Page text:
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LAWS OF EVE - Can I make a living will?

Published:Monday | February 8, 2010 | 12:00 AM


A living will may be defined as a form of advance medical statement or directive, which specifies what types of medical treatment are desired in the event that a person becomes terminally ill or incapacitated. It may be very specific or very general; and the reference to a 'living will' is something of a misnomer, since one of the key characteristics of the commonly known will is that it is a testamentary statement and its provisions take effect upon death, while a living will takes effect while a person is still alive.

There is a significant amount of legal and medical literature on the topic, because the questions of whether the observance of a living will constitutes euthanasia, and whether the person had capacity to make the living will, are relevant to both disciplines.

Terri Schiavo case

An appropriate starting point for any discussion regarding living wills would be the Terri Schiavo case. Terri was plunged into a vegetative state after suffering a heart attack in 1990, and she remained on artificial life support for 15 years until March 18, 2005 when, in keeping with an order of the Florida Circuit Court, her feeding tube was removed.

Prior to Terri's death, debates raged as to whether her feeding tube should be removed, and the most compelling question was, "What would Terri have wanted?" Would she have desired to remain on artificial life-sustaining measures, or would she have wanted to have the feeding tube removed? Despite the fact that legislation in Florida would have permitted Terri to prepare a living will, she had not done so. In effect, her loved ones faced the dilemma of having to make the decision for her.

The sad reality is that Terri's case is not unique, because there are reported judgements about similar situations outside of America, from which it is clear that the law remains unsettled. Even where there are statutes which give validity to living wills, each case must be decided on the basis of its own peculiar facts, and care is taken to ensure that the living will still represents the person's wishes at the time the decision to prolong the person's life has to be made.


In one English case, HE v A Hospital NHS Trust, the court was asked to determine whether a life-saving blood transfusion could be administered to a young woman who was unconscious. She had a congenital heart condition and was diagnosed as being very likely to die within hours without a blood transfusion. The young woman had been a Muslim, became a Jehovah's Witness, but expressed a commitment to return to the Muslim faith some months before she fell ill.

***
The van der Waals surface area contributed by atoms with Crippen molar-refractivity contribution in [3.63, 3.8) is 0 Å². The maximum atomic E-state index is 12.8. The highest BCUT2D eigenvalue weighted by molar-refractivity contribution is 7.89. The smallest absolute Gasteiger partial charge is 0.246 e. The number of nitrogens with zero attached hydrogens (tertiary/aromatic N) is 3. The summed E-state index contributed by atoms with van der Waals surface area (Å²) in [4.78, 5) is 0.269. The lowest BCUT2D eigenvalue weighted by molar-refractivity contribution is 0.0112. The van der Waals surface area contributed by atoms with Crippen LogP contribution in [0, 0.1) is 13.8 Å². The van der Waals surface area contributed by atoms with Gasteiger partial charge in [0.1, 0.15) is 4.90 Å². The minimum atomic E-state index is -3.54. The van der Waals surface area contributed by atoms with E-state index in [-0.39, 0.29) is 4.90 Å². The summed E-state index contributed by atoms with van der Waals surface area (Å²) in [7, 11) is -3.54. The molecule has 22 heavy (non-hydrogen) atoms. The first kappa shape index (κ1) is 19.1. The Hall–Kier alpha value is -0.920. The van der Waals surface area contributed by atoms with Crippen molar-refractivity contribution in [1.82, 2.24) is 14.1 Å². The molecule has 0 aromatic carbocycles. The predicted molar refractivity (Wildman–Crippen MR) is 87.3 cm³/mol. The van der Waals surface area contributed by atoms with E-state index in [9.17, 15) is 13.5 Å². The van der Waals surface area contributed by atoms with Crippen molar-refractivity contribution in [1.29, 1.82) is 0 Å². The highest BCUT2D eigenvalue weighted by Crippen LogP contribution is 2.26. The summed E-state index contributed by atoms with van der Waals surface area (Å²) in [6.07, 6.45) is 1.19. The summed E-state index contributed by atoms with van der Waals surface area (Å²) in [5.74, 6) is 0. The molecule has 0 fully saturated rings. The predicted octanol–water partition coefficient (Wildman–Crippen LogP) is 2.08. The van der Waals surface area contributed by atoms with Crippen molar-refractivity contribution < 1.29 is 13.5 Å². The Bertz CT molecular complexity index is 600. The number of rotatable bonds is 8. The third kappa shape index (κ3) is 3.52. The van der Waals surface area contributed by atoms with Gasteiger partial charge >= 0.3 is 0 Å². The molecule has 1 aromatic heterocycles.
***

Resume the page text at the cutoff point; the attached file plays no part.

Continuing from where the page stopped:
Her father's application for a declaration that the blood transfusion could be lawfully administered was granted by the court on a finding that an advance directive did not need to be in writing to be effective. The court accepted evidence that she had made clear her intention to revert to the Muslim faith, and further found that any provision which purported to make an advance directive irrevocable was contrary to public policy and void.

At a court hearing to determine whether an advance directive or living will is valid, the burden of proof rests on the person who is asserting its validity; and such proof must be clear and convincing. If the court is faced with doubt as to whether the living will remained in force, the doubt would have to be resolved in favour of the preservation of life.


In Jamaica, there is no legislation governing living wills, so we must continue to look to the English common law for guidance. The cases of HE, Airedale NHS Trust and AK (Adult Patient), indicate the court's willingness to uphold and observe a patient's refusal to consent to medical treatment where that patient was an adult of full capacity. However, the word of caution is audibly sounded - care must be taken to ensure that the patient had full mental capacity at the time the living will was made, and that the statement set out in the living will continues to be the wish of that patient.

The decision will remain a very difficult one, because there are legal, moral, ethical and religious issues to contemplate. Unlike traditional wills which are presumed to have validity once the statutory provisions are adhered to, it is still highly unlikely that living wills will be given effect without the court's intervention.

Sherry-Ann McGregor is partner and mediator with the firm Nunes, Scholefield, DeLeon & Co. Send feedback and questions to